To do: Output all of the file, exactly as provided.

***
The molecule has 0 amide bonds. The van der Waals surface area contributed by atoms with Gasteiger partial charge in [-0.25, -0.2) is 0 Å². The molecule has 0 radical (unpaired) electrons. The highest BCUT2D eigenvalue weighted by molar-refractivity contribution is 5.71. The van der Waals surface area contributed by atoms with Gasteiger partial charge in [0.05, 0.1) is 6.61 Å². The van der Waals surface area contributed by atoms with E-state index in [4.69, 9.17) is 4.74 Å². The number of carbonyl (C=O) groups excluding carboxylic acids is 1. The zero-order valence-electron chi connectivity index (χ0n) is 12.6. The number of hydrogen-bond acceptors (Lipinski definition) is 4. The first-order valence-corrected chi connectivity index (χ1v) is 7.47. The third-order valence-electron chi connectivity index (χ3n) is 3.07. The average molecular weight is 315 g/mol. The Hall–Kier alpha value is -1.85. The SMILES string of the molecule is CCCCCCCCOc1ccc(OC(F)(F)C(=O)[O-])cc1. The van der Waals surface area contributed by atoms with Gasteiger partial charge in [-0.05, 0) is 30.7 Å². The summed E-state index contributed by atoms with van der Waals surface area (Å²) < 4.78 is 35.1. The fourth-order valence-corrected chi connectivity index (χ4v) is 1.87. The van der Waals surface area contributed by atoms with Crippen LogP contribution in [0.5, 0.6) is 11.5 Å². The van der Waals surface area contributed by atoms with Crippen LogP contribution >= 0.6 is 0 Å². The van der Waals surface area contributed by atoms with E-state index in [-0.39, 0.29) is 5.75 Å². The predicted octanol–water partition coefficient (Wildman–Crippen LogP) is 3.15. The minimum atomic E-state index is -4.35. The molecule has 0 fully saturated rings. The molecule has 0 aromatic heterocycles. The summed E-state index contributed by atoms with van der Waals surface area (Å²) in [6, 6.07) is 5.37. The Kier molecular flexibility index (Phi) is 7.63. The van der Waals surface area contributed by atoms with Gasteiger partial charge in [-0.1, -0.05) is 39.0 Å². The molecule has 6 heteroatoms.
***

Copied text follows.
The molecule has 0 amide bonds. The van der Waals surface area contributed by atoms with Gasteiger partial charge in [-0.25, -0.2) is 0 Å². The molecule has 0 radical (unpaired) electrons. The highest BCUT2D eigenvalue weighted by molar-refractivity contribution is 5.71. The van der Waals surface area contributed by atoms with Gasteiger partial charge in [0.05, 0.1) is 6.61 Å². The van der Waals surface area contributed by atoms with E-state index in [4.69, 9.17) is 4.74 Å². The number of carbonyl (C=O) groups excluding carboxylic acids is 1. The zero-order valence-electron chi connectivity index (χ0n) is 12.6. The number of hydrogen-bond acceptors (Lipinski definition) is 4. The first-order valence-corrected chi connectivity index (χ1v) is 7.47. The third-order valence-electron chi connectivity index (χ3n) is 3.07. The average molecular weight is 315 g/mol. The Hall–Kier alpha value is -1.85. The SMILES string of the molecule is CCCCCCCCOc1ccc(OC(F)(F)C(=O)[O-])cc1. The van der Waals surface area contributed by atoms with Gasteiger partial charge in [-0.05, 0) is 30.7 Å². The summed E-state index contributed by atoms with van der Waals surface area (Å²) < 4.78 is 35.1. The fourth-order valence-corrected chi connectivity index (χ4v) is 1.87. The van der Waals surface area contributed by atoms with Crippen LogP contribution in [0.5, 0.6) is 11.5 Å². The van der Waals surface area contributed by atoms with Crippen LogP contribution >= 0.6 is 0 Å². The van der Waals surface area contributed by atoms with E-state index in [-0.39, 0.29) is 5.75 Å². The predicted octanol–water partition coefficient (Wildman–Crippen LogP) is 3.15. The minimum atomic E-state index is -4.35. The molecule has 0 fully saturated rings. The molecule has 0 aromatic heterocycles. The summed E-state index contributed by atoms with van der Waals surface area (Å²) in [6, 6.07) is 5.37. The Kier molecular flexibility index (Phi) is 7.63. The van der Waals surface area contributed by atoms with Gasteiger partial charge in [-0.1, -0.05) is 39.0 Å². The molecule has 6 heteroatoms.